But confirming a link between Zika and microcephaly will take more research and time — months, if not years — and the confirmation may end up as a preponderance of evidence rather than a definitive link. What’s easy to forget about the oft-cited scientific mantra, correlation is not causation, is that causation is incredibly difficult to prove. When you’re a doctor who’s seeing an alarming number of infants born with birth defects, correlation may be all you have to go on.

Hope: There are currently no antiviral drugs or vaccines that can be used to treat or prevent infection with Zika virus. We do have a safe and effective vaccine against another flavivirus, yellow fever virus. Substituting the gene encoding the yellow fever E glycoprotein with that from Zika virus might be a good approach to quickly making a Zika vaccine. However, testing of such a vaccine candidate might require several years.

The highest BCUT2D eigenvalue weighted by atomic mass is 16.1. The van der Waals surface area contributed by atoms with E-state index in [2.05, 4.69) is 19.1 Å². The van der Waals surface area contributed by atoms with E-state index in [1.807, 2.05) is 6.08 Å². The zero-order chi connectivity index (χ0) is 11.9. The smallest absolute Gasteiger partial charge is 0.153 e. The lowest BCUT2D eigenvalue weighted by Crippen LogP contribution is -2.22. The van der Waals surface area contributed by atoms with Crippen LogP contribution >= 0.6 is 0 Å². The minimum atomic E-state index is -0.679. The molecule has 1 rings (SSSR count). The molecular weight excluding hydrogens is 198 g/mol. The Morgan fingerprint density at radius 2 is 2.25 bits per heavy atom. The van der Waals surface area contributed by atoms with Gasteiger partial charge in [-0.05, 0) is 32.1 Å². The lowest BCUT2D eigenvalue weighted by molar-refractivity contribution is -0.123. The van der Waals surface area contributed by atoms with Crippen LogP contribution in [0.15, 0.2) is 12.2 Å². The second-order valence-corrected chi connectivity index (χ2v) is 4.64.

Hyderabad based lab claims breakthrough achievement in developing world's first Zika vaccine- Bharat Biotech, a Hyderabad-based vaccines and bio-therapeutic manufacturer, on February 3, claimed to have achieved a breakthrough in developing a vaccine to fight the dreaded mosquito-borne Zika virus. The two candidate vaccines are in an advanced stage of development and could be ready soon after pre-clinical studies are concluded in the next five months.

The World Health Organisation (WHO) has issued the Pre-qualification of Medicines Programme (PQP) certification to Chennai-based Green Signal Bio Pharma. The pharmaceutical company got the certification to manufacture a Bacillus Calmette-Guerin (BCG) vaccine, with which, it became the only Indian company to get PQP certification from WHO.